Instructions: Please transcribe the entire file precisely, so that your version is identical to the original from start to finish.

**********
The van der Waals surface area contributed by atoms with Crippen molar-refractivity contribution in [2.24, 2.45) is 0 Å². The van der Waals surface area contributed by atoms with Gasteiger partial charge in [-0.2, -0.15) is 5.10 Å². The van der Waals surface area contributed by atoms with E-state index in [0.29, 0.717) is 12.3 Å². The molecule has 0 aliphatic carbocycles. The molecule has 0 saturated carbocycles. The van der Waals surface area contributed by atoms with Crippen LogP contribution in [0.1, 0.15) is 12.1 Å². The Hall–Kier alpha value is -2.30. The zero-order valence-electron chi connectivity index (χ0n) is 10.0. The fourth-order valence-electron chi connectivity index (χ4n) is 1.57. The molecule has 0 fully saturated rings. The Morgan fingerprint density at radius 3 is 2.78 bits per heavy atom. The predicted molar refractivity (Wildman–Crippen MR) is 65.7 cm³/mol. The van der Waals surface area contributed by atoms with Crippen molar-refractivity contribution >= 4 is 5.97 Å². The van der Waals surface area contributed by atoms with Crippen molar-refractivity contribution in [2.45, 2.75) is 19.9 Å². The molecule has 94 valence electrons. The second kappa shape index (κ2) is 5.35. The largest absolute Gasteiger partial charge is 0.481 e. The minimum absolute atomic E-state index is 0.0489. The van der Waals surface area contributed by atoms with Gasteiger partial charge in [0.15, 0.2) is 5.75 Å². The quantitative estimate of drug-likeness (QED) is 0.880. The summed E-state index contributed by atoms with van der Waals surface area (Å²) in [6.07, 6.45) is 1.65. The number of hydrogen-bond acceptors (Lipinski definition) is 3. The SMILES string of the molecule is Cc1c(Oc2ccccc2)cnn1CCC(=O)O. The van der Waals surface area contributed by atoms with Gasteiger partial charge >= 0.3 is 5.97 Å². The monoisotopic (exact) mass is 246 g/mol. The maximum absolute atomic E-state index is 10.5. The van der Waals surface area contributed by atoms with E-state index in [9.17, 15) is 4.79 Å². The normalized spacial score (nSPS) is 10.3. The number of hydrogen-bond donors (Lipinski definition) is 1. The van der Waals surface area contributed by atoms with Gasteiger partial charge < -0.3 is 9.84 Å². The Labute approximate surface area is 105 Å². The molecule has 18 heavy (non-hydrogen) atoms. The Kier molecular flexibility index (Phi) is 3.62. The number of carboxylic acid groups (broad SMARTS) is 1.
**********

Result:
The van der Waals surface area contributed by atoms with Crippen molar-refractivity contribution in [2.24, 2.45) is 0 Å². The van der Waals surface area contributed by atoms with Gasteiger partial charge in [-0.2, -0.15) is 5.10 Å². The van der Waals surface area contributed by atoms with E-state index in [0.29, 0.717) is 12.3 Å². The molecule has 0 aliphatic carbocycles. The molecule has 0 saturated carbocycles. The van der Waals surface area contributed by atoms with Crippen LogP contribution in [0.1, 0.15) is 12.1 Å². The Hall–Kier alpha value is -2.30. The zero-order valence-electron chi connectivity index (χ0n) is 10.0. The fourth-order valence-electron chi connectivity index (χ4n) is 1.57. The molecule has 0 fully saturated rings. The Morgan fingerprint density at radius 3 is 2.78 bits per heavy atom. The predicted molar refractivity (Wildman–Crippen MR) is 65.7 cm³/mol. The van der Waals surface area contributed by atoms with Crippen molar-refractivity contribution >= 4 is 5.97 Å². The van der Waals surface area contributed by atoms with Crippen molar-refractivity contribution in [2.45, 2.75) is 19.9 Å². The molecule has 94 valence electrons. The second kappa shape index (κ2) is 5.35. The largest absolute Gasteiger partial charge is 0.481 e. The minimum absolute atomic E-state index is 0.0489. The van der Waals surface area contributed by atoms with Gasteiger partial charge in [0.15, 0.2) is 5.75 Å². The quantitative estimate of drug-likeness (QED) is 0.880. The summed E-state index contributed by atoms with van der Waals surface area (Å²) in [6.07, 6.45) is 1.65. The number of hydrogen-bond acceptors (Lipinski definition) is 3. The SMILES string of the molecule is Cc1c(Oc2ccccc2)cnn1CCC(=O)O. The van der Waals surface area contributed by atoms with Gasteiger partial charge >= 0.3 is 5.97 Å². The monoisotopic (exact) mass is 246 g/mol. The maximum absolute atomic E-state index is 10.5. The van der Waals surface area contributed by atoms with E-state index in [9.17, 15) is 4.79 Å². The normalized spacial score (nSPS) is 10.3. The number of hydrogen-bond donors (Lipinski definition) is 1. The van der Waals surface area contributed by atoms with Gasteiger partial charge < -0.3 is 9.84 Å². The Labute approximate surface area is 105 Å². The molecule has 18 heavy (non-hydrogen) atoms. The Kier molecular flexibility index (Phi) is 3.62. The number of carboxylic acid groups (broad SMARTS) is 1.